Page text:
This evidence appears quite damning, but Musk didn’t stop there. He’s accusing Broder of deliberately screwing up the test because of a preexisting bias against the electric car.
“We assumed that the reporter would be fair and impartial, as has been our experience with The New York Times, an organization that prides itself on journalistic integrity,” Musk wrote. “As a result, we did not think to read his past articles and were unaware of his outright disdain for electric cars. We were played for a fool and as a result, let down the cause of electric vehicles. For that, I am deeply sorry.”
Musk’s evidence of a media conspiracy is a 2012 article Broder wrote on the state of the electric car. In the article, Broder called the electric car a “victim of hyped expectations, technological flops, high costs and a hostile political climate,” although he also gave space to Who Killed the Electric Car? Director Chris Paine.
“When the facts didn’t suit his opinion, he simply changed the facts,” Musk said of Broder.
Musk is asking the New York Times to investigate the story. As far as we know, neither Broder nor the Times has responded.

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Tesla CEO responds to New York Times’ criticism of Model S range with angry tweets

A less-than-positive review in the New York Times has unleashed the ire of Tesla Motors founder and CEO Elon Musk. After Times reviewer was unable to duplicate Tesla’s range claims for the 85-kWh Model S on a drive from Washington, D.C. to New England, Musk threw out a few choice words on Twitter and CNBC.
It all started with John M. Broder’s review, which was published in the New York Times this past Sunday. In the article, Broder says he had to power down the Model S’ heating and crawl along at 54 mph on a highway with a 65 mph speed limit to keep his Model S from dying.
This was despite the fact that Broder stopped at Tesla’s two East Coast Supercharger stations (in Newark, Delaware and Milford, Connecticut) to recharge. When he left Newark, the battery meter said he had a full charge, which should have been enough to complete the trip. Instead, Broder spent part of his return trip on the back of a tow truck.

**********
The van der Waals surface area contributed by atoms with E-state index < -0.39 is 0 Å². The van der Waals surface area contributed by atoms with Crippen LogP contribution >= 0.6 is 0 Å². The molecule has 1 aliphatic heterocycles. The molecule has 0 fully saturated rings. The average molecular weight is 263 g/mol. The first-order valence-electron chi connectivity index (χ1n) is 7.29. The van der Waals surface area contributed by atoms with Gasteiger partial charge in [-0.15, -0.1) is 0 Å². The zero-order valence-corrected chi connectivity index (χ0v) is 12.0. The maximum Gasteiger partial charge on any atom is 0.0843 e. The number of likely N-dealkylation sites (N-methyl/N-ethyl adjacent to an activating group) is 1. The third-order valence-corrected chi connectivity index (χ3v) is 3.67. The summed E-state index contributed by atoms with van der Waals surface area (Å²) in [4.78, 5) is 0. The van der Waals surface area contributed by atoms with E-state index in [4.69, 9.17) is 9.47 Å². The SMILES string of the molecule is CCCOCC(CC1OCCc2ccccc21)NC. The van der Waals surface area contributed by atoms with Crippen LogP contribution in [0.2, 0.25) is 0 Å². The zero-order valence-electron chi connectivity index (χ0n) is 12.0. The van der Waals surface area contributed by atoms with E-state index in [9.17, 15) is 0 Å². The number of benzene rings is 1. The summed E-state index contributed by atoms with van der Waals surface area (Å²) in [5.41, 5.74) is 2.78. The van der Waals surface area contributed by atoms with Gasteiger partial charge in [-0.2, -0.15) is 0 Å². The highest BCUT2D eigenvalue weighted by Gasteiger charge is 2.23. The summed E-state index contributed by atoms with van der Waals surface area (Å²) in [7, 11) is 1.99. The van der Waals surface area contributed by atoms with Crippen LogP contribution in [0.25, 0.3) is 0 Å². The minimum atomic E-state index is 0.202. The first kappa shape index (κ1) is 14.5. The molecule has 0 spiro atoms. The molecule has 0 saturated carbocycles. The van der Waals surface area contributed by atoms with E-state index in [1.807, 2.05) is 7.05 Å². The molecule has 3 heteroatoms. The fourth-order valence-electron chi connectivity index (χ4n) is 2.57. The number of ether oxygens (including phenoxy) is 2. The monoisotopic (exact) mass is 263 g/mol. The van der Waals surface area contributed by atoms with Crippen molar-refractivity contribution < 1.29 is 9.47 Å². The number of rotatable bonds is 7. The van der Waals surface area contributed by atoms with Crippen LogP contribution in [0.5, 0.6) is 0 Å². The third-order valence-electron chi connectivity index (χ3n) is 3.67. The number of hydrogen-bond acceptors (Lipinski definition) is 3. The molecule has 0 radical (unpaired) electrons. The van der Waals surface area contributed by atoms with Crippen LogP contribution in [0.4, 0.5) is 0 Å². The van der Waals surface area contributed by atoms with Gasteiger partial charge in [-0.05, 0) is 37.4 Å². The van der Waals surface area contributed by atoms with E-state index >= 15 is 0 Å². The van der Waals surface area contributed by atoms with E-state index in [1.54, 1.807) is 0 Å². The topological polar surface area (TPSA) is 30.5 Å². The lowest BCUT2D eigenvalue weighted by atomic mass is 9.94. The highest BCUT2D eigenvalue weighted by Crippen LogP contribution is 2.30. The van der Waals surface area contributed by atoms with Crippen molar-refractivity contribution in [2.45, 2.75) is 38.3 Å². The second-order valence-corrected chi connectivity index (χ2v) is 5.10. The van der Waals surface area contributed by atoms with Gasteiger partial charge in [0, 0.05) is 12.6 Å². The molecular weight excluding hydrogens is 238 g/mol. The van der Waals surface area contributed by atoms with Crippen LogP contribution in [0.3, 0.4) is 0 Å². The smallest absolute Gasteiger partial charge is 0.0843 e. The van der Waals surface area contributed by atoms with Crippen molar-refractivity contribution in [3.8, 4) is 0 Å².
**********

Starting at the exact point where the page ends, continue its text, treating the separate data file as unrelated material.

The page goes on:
Musk responded to the article with a tweet stating that “NYTimes article about Tesla range in cold is fake. Vehicle logs tell true story that he didn't actually charge to max & took a long detour.”
The Tesla CEO went on to say that his company had verified the state of charge and the route Broder took with the car’s onboard data logger.
“Tesla data logging is only turned on with explicit written permission from customers, but after Top Gear BS, we always keep it on for media,” Musk tweeted. Tesla sued the popular BBC car show over a supposedly libelous review of its Roadster sports car. The original suit and Tesla’s appeal were both thrown out.
Musk also went on CNBC and called the Times article “something of a set-up.”
“If you had a gasoline car,” Musk said, and “if you only filled the tank part way, and instead of driving to your destination, you meandered through downtown Manhattan, and through all the traffic and everything, and then raced to where you were originally supposed to go, and you ran out of gas, people would just think you’re a fool.”
Broder responded to Musk’s attacks with a blog post. He said the meandering detour Musk described in his CNBC interview was actually a two-mile course correction through Manhattan that was meant to increase the Model S’ range by using its regenerative brakes in stop-and-go traffic. Broder said occasional braking (as opposed to straight highway driving on cruise control) was recommended to him as a range-increasing strategy by a Tesla employee.
In his article, Broder also describes several Tesla employees who said the Model S’ diminishing range was the result of low temperatures. After the article ran, Broder was told, by both Tesla employees and random Internet commenters, that he should have left the car plugged in overnight at the Connecticut Supercharger station to compensate.
The Supercharger also has a “Max Range” setting, which can add 25 miles to a Model S’ range, but takes longer and can damage the battery if overused. Despite contacting Tesla numerous times over the course of his trip, Broder says he was not instructed to use the Max Range setting.